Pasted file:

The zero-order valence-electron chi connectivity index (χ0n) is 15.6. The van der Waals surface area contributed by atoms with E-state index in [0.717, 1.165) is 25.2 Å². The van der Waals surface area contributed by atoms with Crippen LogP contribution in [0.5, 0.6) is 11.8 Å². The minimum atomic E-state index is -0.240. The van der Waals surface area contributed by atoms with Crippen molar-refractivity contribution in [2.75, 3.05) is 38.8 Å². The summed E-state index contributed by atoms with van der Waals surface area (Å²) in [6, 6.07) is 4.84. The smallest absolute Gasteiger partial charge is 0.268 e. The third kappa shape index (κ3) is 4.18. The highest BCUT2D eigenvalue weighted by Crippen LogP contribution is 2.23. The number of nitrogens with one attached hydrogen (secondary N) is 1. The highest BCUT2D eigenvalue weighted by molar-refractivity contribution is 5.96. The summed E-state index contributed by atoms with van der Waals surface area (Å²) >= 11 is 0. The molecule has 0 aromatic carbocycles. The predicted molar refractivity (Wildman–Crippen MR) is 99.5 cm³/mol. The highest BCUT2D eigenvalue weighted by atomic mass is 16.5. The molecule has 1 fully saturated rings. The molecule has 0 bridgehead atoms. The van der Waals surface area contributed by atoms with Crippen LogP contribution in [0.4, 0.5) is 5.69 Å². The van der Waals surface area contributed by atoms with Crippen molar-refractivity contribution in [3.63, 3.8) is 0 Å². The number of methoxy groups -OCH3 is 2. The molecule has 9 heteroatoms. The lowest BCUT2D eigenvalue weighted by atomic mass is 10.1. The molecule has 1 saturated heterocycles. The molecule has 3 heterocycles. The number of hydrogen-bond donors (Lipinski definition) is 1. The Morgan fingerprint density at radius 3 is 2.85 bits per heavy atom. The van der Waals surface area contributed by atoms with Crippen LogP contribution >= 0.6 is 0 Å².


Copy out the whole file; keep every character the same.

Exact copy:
The zero-order valence-electron chi connectivity index (χ0n) is 15.6. The van der Waals surface area contributed by atoms with E-state index in [0.717, 1.165) is 25.2 Å². The van der Waals surface area contributed by atoms with Crippen LogP contribution in [0.5, 0.6) is 11.8 Å². The minimum atomic E-state index is -0.240. The van der Waals surface area contributed by atoms with Crippen molar-refractivity contribution in [2.75, 3.05) is 38.8 Å². The summed E-state index contributed by atoms with van der Waals surface area (Å²) in [6, 6.07) is 4.84. The smallest absolute Gasteiger partial charge is 0.268 e. The third kappa shape index (κ3) is 4.18. The highest BCUT2D eigenvalue weighted by Crippen LogP contribution is 2.23. The number of nitrogens with one attached hydrogen (secondary N) is 1. The highest BCUT2D eigenvalue weighted by molar-refractivity contribution is 5.96. The summed E-state index contributed by atoms with van der Waals surface area (Å²) >= 11 is 0. The molecule has 0 aromatic carbocycles. The predicted molar refractivity (Wildman–Crippen MR) is 99.5 cm³/mol. The highest BCUT2D eigenvalue weighted by atomic mass is 16.5. The molecule has 1 fully saturated rings. The molecule has 0 bridgehead atoms. The van der Waals surface area contributed by atoms with Crippen LogP contribution in [0.4, 0.5) is 5.69 Å². The van der Waals surface area contributed by atoms with Crippen molar-refractivity contribution in [3.63, 3.8) is 0 Å². The number of methoxy groups -OCH3 is 2. The molecule has 9 heteroatoms. The lowest BCUT2D eigenvalue weighted by atomic mass is 10.1. The molecule has 1 saturated heterocycles. The molecule has 3 heterocycles. The number of hydrogen-bond donors (Lipinski definition) is 1. The Morgan fingerprint density at radius 3 is 2.85 bits per heavy atom. The van der Waals surface area contributed by atoms with Crippen LogP contribution >= 0.6 is 0 Å².